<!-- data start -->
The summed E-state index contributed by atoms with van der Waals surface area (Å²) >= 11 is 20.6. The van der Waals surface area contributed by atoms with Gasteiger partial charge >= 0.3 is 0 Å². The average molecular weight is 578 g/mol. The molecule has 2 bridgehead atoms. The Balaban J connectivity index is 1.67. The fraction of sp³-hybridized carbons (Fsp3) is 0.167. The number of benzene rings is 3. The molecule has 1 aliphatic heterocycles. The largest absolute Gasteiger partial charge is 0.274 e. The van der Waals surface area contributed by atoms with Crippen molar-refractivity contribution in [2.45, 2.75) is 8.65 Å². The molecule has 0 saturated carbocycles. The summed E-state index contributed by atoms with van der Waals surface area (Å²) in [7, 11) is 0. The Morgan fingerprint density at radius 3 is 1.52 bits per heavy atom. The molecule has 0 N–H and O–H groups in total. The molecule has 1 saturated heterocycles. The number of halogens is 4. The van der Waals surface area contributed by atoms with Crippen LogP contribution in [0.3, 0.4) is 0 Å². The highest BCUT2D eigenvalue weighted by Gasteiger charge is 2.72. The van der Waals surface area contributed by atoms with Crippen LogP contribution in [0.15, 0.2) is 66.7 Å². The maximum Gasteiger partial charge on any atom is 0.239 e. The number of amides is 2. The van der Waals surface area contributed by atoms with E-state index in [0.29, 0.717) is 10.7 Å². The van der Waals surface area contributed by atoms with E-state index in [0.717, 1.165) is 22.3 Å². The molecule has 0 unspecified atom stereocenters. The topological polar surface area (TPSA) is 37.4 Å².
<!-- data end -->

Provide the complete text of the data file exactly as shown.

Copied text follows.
The summed E-state index contributed by atoms with van der Waals surface area (Å²) >= 11 is 20.6. The van der Waals surface area contributed by atoms with Gasteiger partial charge >= 0.3 is 0 Å². The average molecular weight is 578 g/mol. The molecule has 2 bridgehead atoms. The Balaban J connectivity index is 1.67. The fraction of sp³-hybridized carbons (Fsp3) is 0.167. The number of benzene rings is 3. The molecule has 1 aliphatic heterocycles. The largest absolute Gasteiger partial charge is 0.274 e. The van der Waals surface area contributed by atoms with Crippen molar-refractivity contribution in [2.45, 2.75) is 8.65 Å². The molecule has 0 saturated carbocycles. The summed E-state index contributed by atoms with van der Waals surface area (Å²) in [7, 11) is 0. The Morgan fingerprint density at radius 3 is 1.52 bits per heavy atom. The molecule has 0 N–H and O–H groups in total. The molecule has 1 saturated heterocycles. The number of halogens is 4. The van der Waals surface area contributed by atoms with Crippen LogP contribution in [0.3, 0.4) is 0 Å². The highest BCUT2D eigenvalue weighted by Gasteiger charge is 2.72. The van der Waals surface area contributed by atoms with Crippen LogP contribution in [0.15, 0.2) is 66.7 Å². The maximum Gasteiger partial charge on any atom is 0.239 e. The number of amides is 2. The van der Waals surface area contributed by atoms with E-state index in [0.29, 0.717) is 10.7 Å². The van der Waals surface area contributed by atoms with E-state index in [0.717, 1.165) is 22.3 Å². The molecule has 0 unspecified atom stereocenters. The topological polar surface area (TPSA) is 37.4 Å².